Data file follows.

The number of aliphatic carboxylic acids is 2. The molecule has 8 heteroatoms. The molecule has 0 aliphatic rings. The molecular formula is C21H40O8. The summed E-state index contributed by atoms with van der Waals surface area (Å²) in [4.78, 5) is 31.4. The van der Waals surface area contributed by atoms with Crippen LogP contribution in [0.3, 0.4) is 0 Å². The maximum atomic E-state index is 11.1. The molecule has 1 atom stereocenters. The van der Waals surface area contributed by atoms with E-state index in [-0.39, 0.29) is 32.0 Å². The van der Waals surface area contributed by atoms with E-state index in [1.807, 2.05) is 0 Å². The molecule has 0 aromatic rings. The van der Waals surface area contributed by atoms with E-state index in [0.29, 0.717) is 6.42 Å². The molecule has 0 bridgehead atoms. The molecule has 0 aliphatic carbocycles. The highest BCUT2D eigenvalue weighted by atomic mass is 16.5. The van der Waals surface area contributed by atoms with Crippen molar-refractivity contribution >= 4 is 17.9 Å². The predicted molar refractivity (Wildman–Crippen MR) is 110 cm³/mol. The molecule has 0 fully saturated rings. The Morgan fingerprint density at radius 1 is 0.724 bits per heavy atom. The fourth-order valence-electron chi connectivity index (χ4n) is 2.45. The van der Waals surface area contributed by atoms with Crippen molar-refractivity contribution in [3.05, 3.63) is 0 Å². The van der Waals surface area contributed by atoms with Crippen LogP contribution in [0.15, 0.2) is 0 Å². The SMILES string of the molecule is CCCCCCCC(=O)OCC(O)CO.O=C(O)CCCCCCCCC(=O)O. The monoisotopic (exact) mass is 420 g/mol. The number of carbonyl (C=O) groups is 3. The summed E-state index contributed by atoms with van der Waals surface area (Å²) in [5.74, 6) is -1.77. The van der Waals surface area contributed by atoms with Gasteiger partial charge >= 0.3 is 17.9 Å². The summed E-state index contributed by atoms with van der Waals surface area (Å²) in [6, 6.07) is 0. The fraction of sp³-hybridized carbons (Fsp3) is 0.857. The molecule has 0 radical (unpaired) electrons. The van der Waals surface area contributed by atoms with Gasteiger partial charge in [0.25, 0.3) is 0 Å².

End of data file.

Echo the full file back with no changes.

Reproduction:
The number of aliphatic carboxylic acids is 2. The molecule has 8 heteroatoms. The molecule has 0 aliphatic rings. The molecular formula is C21H40O8. The summed E-state index contributed by atoms with van der Waals surface area (Å²) in [4.78, 5) is 31.4. The van der Waals surface area contributed by atoms with Crippen LogP contribution in [0.3, 0.4) is 0 Å². The maximum atomic E-state index is 11.1. The molecule has 1 atom stereocenters. The van der Waals surface area contributed by atoms with E-state index in [-0.39, 0.29) is 32.0 Å². The van der Waals surface area contributed by atoms with E-state index in [1.807, 2.05) is 0 Å². The molecule has 0 aromatic rings. The van der Waals surface area contributed by atoms with E-state index in [0.29, 0.717) is 6.42 Å². The molecule has 0 bridgehead atoms. The molecule has 0 aliphatic carbocycles. The highest BCUT2D eigenvalue weighted by atomic mass is 16.5. The van der Waals surface area contributed by atoms with Crippen molar-refractivity contribution >= 4 is 17.9 Å². The predicted molar refractivity (Wildman–Crippen MR) is 110 cm³/mol. The molecule has 0 fully saturated rings. The Morgan fingerprint density at radius 1 is 0.724 bits per heavy atom. The fourth-order valence-electron chi connectivity index (χ4n) is 2.45. The van der Waals surface area contributed by atoms with Crippen molar-refractivity contribution in [3.05, 3.63) is 0 Å². The van der Waals surface area contributed by atoms with Crippen LogP contribution in [0.15, 0.2) is 0 Å². The SMILES string of the molecule is CCCCCCCC(=O)OCC(O)CO.O=C(O)CCCCCCCCC(=O)O. The monoisotopic (exact) mass is 420 g/mol. The number of carbonyl (C=O) groups is 3. The summed E-state index contributed by atoms with van der Waals surface area (Å²) in [5.74, 6) is -1.77. The van der Waals surface area contributed by atoms with Gasteiger partial charge >= 0.3 is 17.9 Å². The summed E-state index contributed by atoms with van der Waals surface area (Å²) in [6, 6.07) is 0. The fraction of sp³-hybridized carbons (Fsp3) is 0.857. The molecule has 0 radical (unpaired) electrons. The van der Waals surface area contributed by atoms with Gasteiger partial charge in [0.25, 0.3) is 0 Å².